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Church Urban Fund

The Church Urban Fund (CUF) was set up in 1987 following a recommendation in Faith in the City.

Its role is to support grassroots, faith-based social action in the most deprived neighbourhoods in England. CUF works with local churches to tackle poverty and has awarded over 5,000 grants since its inception totalling £65 million. There is a Diocesan Link Officer in every diocese, who is the first point of contact for information and support, working with CUF to advise and support the grant-making process.The CUF Mustard Seed Grant programme currently aims ‘to provide grants of up to £5,000 to enable churches and faith-based organisations to engage in social action, by supporting them to initiate or develop community work’.

Projects, which must have charitable purposes, must either be targeting areas within the 10% most deprived in England or an ‘intrinsically disadvantaged’ group, such as the homeless, people with drug and alcohol problems or refugees and asylum seekers. Although projects do not need to be Anglican ones, there should be a strong link with a faith group. Church involvement can range from ownership to active support, including promotion, fundraising and/or volunteering by the local church community, but it needs to be more than simply being the landlord or having a church member on the management committee. The Grant Criteria and Guidance document states very clearly what the Fund will and will not support.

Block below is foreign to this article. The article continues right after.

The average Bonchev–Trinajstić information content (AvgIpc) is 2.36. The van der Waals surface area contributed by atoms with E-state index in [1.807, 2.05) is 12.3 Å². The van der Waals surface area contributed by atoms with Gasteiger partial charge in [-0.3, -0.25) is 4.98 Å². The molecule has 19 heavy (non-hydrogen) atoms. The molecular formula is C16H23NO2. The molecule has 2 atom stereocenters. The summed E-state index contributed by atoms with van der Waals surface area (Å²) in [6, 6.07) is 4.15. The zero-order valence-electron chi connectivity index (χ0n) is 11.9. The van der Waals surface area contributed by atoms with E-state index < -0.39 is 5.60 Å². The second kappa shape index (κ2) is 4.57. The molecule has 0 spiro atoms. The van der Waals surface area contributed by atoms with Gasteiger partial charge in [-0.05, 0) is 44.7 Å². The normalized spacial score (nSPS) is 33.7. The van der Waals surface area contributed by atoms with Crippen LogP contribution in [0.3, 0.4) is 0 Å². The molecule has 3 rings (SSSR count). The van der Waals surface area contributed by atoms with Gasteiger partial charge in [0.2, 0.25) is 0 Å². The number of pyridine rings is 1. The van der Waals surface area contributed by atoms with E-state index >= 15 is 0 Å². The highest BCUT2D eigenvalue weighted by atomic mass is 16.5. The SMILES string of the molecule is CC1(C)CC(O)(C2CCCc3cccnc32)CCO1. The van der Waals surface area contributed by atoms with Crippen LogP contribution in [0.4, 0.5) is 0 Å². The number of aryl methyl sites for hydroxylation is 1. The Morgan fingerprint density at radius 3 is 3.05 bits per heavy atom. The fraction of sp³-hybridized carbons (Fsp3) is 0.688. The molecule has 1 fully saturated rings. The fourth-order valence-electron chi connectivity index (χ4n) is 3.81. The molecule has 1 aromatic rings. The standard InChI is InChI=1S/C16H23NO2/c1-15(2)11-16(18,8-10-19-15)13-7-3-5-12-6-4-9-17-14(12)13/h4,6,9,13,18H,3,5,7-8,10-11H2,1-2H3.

CUF also provides resources to support the projects it funds through training, workshops and conferences. There are monthly newsletters. Xchange supplies information about resources, funding, training and networks to support community and youth workers, project leaders and volunteers. Together gives news and updates about CUF’s work. The CUF website gives project examples and case studies as well as templates, toolkits, guidance and research reports. An example is the Churches Community Value Toolkit for Church of England Parishes (June 2006) (with versions for Baptist and Methodist churches). Its purpose is to help churches articulate ways in which they contribute to their local community and estimate the financial value of this contribution. Using the toolkit can:

· enable churches to set a baseline so that they can measure change over time.
· provide evidence in support of grant applications.
· provide information to inform discussions with local statutory and voluntary sector organisations in order to raise the
profile of the church, underline its credibility as a partner and increase the likelihood of influencing local policies and practices.

CUF is now working with several dioceses to develop ‘CUF Locals’, that is, joint ventures to support existing networks of activists to work on locally defined priorities. Once these organisations are formed, CUF can supply funds for a community worker to facilitate the work, build collaboration, recruit new activists and get new projects off the ground. Transformation Cornwall is one example.

Currently a major CUF project is Near Neighbours. Its objectives are to aid social interaction by helping people from different faiths get to know and understand each other better and to support social action by encouraging people of different faiths or no faith to collaborate in initiatives that improve their local neighbourhood. Funded by the government, Near Neighbours is operating in four key diverse and multi-faith areas: the north of England (Bradford, Burnley and Oldham); Leicester; parts of London, and parts of Birmingham. It is providing four types of support:

· Helping the four Centres already working in multi-faith areas.
· Creating a Near Neighbours Fund to help get good local ideas about different groups of people working together off the ground.
· Assisting other inter-faith organisations to extend their work.
· Assisting in work at a neighbourhood level.